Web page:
Many of use make the mistake of assuming the time management techniques we used to coast through five classes a semester as an undergrad will apply to our new jobs where we’re given much more freedom and a lot less structure. There’s hope: implement these five strategies and you’ll be the most organized guy in the bullpen.
One of the biggest adjustments I had to make upon entering the professional world was time management. Sure, when I was in college I had to make sure I got all my homework done for a given class, but now there’s so much more to keep straight. Gone are the days of being able to not complete the required reading for a class (but still being able to fake your way through it), oversleeping for an exam, or not finishing your homework, now we have to actually get our shit done and get it done on time.
Of course, I assume I’m not the only one that was, at one point a degenerate alcoholic (I went to a state school, it’s like a pre-requisite for graduation), and if I’m right everyone else has had a tough time adjusting. If I oversleep and miss a meeting, it’s no longer emailing my class and asking what I missed, now I have to face my coworkers and explain to them why I was absent and what I’m going to do to make sure it doesn’t happen again. I went through these embarrassing moments so you (hopefully) won’t have to.
These five things may seem very simple, but it’s surprising how many people I see that fail at each one of them. Someone who can’t stick to a schedule and become more efficient are typically very unorganized, tardy, and generally less effective employees because of it. Try to adjust to these simple guidelines, and you’ll be amazed at how much your quality of life improves.
Don’t worry about things that don’t accomplish anything
I personally have a problem with getting caught up doing busy work, and more often than not it’s work that doesn’t really move you towards your goal. When you’re setting out to start a project, try to outline what needs to be done in order to complete it, and secondary things that you can work on. Think of the secondary things as “finishing touches” on a job well done.
Get a calendar
This is probably the most important, yet also the most often overlooked, component of time management. I personally use Google Calendar and sync it to my Blackberry. It allows me to keep different calendars for my personal and business lives. However, if you don’t have a Blackberry or other smartphone, a paper calendar will most certainly suffice. You’ll be amazed at how much easier your life gets when you have everything clearly written out in front of you.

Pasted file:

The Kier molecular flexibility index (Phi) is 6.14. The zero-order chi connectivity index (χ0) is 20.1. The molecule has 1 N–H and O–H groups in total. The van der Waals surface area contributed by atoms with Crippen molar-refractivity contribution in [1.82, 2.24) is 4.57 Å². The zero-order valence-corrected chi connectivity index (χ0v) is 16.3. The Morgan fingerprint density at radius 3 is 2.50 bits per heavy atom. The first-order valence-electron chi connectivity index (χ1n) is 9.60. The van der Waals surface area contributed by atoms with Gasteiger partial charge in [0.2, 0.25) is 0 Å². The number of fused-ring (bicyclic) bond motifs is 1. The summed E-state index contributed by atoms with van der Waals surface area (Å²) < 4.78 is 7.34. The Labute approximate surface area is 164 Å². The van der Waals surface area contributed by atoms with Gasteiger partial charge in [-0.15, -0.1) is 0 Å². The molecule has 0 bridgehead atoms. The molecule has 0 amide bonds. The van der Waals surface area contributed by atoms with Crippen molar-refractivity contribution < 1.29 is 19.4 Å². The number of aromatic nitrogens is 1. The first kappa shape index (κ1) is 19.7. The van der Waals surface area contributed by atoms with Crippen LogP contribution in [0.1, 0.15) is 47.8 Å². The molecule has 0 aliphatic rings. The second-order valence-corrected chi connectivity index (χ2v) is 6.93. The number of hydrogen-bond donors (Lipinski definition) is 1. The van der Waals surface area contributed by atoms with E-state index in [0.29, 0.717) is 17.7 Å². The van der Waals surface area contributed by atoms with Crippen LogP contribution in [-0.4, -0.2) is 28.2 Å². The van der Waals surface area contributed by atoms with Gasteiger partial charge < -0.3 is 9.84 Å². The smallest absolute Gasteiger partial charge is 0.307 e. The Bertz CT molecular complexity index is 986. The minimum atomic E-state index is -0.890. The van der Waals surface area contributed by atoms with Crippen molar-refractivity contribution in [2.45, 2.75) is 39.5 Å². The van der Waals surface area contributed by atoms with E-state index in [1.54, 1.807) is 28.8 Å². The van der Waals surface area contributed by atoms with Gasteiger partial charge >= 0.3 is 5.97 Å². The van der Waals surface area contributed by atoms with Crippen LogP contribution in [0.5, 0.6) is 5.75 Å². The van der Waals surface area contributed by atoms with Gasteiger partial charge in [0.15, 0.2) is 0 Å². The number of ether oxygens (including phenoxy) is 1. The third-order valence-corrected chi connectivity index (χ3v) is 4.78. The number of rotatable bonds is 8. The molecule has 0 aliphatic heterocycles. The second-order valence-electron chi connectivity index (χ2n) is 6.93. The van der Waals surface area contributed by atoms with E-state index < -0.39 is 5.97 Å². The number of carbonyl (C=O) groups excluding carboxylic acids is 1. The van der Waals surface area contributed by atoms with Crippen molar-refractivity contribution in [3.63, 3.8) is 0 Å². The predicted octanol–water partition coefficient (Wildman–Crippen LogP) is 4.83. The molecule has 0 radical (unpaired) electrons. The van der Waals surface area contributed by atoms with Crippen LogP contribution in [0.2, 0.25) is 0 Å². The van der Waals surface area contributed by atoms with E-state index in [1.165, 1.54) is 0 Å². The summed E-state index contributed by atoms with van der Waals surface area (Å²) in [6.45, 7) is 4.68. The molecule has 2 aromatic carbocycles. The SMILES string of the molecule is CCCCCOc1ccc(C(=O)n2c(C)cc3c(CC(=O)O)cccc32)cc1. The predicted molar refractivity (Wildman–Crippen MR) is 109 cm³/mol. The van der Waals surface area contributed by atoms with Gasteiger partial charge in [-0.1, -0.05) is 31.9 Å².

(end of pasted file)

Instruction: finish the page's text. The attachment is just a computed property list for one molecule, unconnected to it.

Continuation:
Maintain a set schedule
For me, the mornings are the most difficult time of day. Or, at least, they used to be. Once I developed a routine, my days got started so much easier. Start by setting a time that you can get up everyday and one that gives you plenty of time to finish your morning routine. As for what you should add to your routine, allow everything from hitting the snooze button to stopping at the painfully slow coffee shop for a cup of burnt coffee.
You’ll be amazed how easily the rest of your day will go when it starts off with something familiar.
Don’t put time pressure on yourself
Time pressure is one of the few things that can completely ruin your day, but that you have total control of. Granted, there are some exceptions (meetings running long, exceptionally bad traffic, etc) but, for the most part, you are in control of how much time you give yourself to get from one event, or task, to another.
So, if you know you have to turn in your payroll by 11am on Monday, don’t wait until 10:30am to start it. Giving yourself ample time to finish a scheduled task can help to free up more time for other, unplanned, events throughout your day. Life isn’t full of term papers that you can squeak out 3 hours before they’re due and still swing a B+ anymore.
Complete things in order of importance
It can be easy to lose track of the things that are important when you have a lot on your plate. Sometimes going out with friends from work takes precedence over tasks that you need to complete. The best way to save yourself some stress is to plan out what needs to be done, and how important each job is.
If you’re out of clean underwear, need to workout, have a project at work due, and want to go out with friends, try to order those things and cut out what you can do another day. Sometimes it can be frustrating to miss out on things, but try to remember the pressure that you’ll feel when you realize you’re spending a couple hours doing something that isn’t incredibly important.